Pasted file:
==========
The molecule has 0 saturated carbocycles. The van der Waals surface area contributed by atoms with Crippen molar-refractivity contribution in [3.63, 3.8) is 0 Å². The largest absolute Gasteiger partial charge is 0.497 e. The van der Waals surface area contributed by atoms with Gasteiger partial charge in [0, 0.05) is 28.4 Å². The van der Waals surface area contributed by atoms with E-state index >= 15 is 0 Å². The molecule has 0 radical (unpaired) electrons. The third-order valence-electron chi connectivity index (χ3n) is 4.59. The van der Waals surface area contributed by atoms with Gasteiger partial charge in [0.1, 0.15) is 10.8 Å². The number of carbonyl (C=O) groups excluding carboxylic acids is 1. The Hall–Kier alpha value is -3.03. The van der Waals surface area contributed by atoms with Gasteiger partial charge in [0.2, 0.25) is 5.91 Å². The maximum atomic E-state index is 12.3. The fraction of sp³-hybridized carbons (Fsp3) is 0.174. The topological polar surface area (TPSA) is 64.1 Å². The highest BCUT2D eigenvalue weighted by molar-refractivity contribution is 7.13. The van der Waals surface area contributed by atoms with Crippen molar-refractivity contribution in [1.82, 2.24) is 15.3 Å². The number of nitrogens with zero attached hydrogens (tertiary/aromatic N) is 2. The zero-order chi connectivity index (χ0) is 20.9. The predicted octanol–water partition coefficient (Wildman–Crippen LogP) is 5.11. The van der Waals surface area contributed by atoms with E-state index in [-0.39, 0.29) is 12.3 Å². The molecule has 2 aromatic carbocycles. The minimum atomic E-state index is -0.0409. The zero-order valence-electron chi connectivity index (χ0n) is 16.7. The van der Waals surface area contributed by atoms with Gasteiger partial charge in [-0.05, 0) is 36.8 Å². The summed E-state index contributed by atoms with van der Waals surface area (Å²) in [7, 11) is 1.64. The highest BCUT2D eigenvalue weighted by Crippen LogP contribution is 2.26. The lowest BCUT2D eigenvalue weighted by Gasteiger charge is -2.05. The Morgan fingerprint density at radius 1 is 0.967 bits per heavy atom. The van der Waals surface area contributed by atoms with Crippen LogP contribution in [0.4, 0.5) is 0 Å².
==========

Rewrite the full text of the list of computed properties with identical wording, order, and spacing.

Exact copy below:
The molecule has 0 saturated carbocycles. The van der Waals surface area contributed by atoms with Crippen molar-refractivity contribution in [3.63, 3.8) is 0 Å². The largest absolute Gasteiger partial charge is 0.497 e. The van der Waals surface area contributed by atoms with Gasteiger partial charge in [0, 0.05) is 28.4 Å². The van der Waals surface area contributed by atoms with E-state index >= 15 is 0 Å². The molecule has 0 radical (unpaired) electrons. The third-order valence-electron chi connectivity index (χ3n) is 4.59. The van der Waals surface area contributed by atoms with Gasteiger partial charge in [0.1, 0.15) is 10.8 Å². The number of carbonyl (C=O) groups excluding carboxylic acids is 1. The Hall–Kier alpha value is -3.03. The van der Waals surface area contributed by atoms with Gasteiger partial charge in [0.2, 0.25) is 5.91 Å². The maximum atomic E-state index is 12.3. The fraction of sp³-hybridized carbons (Fsp3) is 0.174. The topological polar surface area (TPSA) is 64.1 Å². The highest BCUT2D eigenvalue weighted by molar-refractivity contribution is 7.13. The van der Waals surface area contributed by atoms with Crippen molar-refractivity contribution in [1.82, 2.24) is 15.3 Å². The number of nitrogens with zero attached hydrogens (tertiary/aromatic N) is 2. The zero-order chi connectivity index (χ0) is 20.9. The predicted octanol–water partition coefficient (Wildman–Crippen LogP) is 5.11. The van der Waals surface area contributed by atoms with E-state index in [-0.39, 0.29) is 12.3 Å². The molecule has 2 aromatic carbocycles. The minimum atomic E-state index is -0.0409. The zero-order valence-electron chi connectivity index (χ0n) is 16.7. The van der Waals surface area contributed by atoms with Gasteiger partial charge in [-0.05, 0) is 36.8 Å². The summed E-state index contributed by atoms with van der Waals surface area (Å²) in [7, 11) is 1.64. The highest BCUT2D eigenvalue weighted by Crippen LogP contribution is 2.26. The lowest BCUT2D eigenvalue weighted by Gasteiger charge is -2.05. The Morgan fingerprint density at radius 1 is 0.967 bits per heavy atom. The van der Waals surface area contributed by atoms with Crippen LogP contribution in [0.4, 0.5) is 0 Å².